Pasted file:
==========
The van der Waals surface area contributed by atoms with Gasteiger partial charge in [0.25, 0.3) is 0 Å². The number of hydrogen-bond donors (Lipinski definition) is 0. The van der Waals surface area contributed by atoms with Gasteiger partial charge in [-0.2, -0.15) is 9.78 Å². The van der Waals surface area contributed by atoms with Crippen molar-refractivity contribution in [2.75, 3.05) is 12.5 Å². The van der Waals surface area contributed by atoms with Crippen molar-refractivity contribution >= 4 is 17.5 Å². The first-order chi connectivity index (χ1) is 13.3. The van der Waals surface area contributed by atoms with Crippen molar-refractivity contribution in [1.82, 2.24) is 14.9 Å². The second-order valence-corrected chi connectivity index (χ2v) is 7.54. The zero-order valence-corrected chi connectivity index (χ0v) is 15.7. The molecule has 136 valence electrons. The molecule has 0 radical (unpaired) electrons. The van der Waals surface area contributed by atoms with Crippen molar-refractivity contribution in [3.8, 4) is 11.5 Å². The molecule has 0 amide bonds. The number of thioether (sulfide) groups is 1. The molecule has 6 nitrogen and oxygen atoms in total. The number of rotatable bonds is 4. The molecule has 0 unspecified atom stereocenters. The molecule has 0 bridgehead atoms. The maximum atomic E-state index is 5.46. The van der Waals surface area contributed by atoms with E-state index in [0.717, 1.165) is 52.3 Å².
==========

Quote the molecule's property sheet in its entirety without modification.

The van der Waals surface area contributed by atoms with Gasteiger partial charge in [0.25, 0.3) is 0 Å². The number of hydrogen-bond donors (Lipinski definition) is 0. The van der Waals surface area contributed by atoms with Gasteiger partial charge in [-0.2, -0.15) is 9.78 Å². The van der Waals surface area contributed by atoms with Crippen molar-refractivity contribution in [2.75, 3.05) is 12.5 Å². The van der Waals surface area contributed by atoms with Crippen molar-refractivity contribution >= 4 is 17.5 Å². The first-order chi connectivity index (χ1) is 13.3. The van der Waals surface area contributed by atoms with Crippen molar-refractivity contribution in [1.82, 2.24) is 14.9 Å². The second-order valence-corrected chi connectivity index (χ2v) is 7.54. The zero-order valence-corrected chi connectivity index (χ0v) is 15.7. The molecule has 136 valence electrons. The molecule has 0 radical (unpaired) electrons. The van der Waals surface area contributed by atoms with Crippen molar-refractivity contribution in [3.8, 4) is 11.5 Å². The molecule has 0 amide bonds. The number of thioether (sulfide) groups is 1. The molecule has 6 nitrogen and oxygen atoms in total. The number of rotatable bonds is 4. The molecule has 0 unspecified atom stereocenters. The molecule has 0 bridgehead atoms. The maximum atomic E-state index is 5.46. The van der Waals surface area contributed by atoms with E-state index in [0.717, 1.165) is 52.3 Å².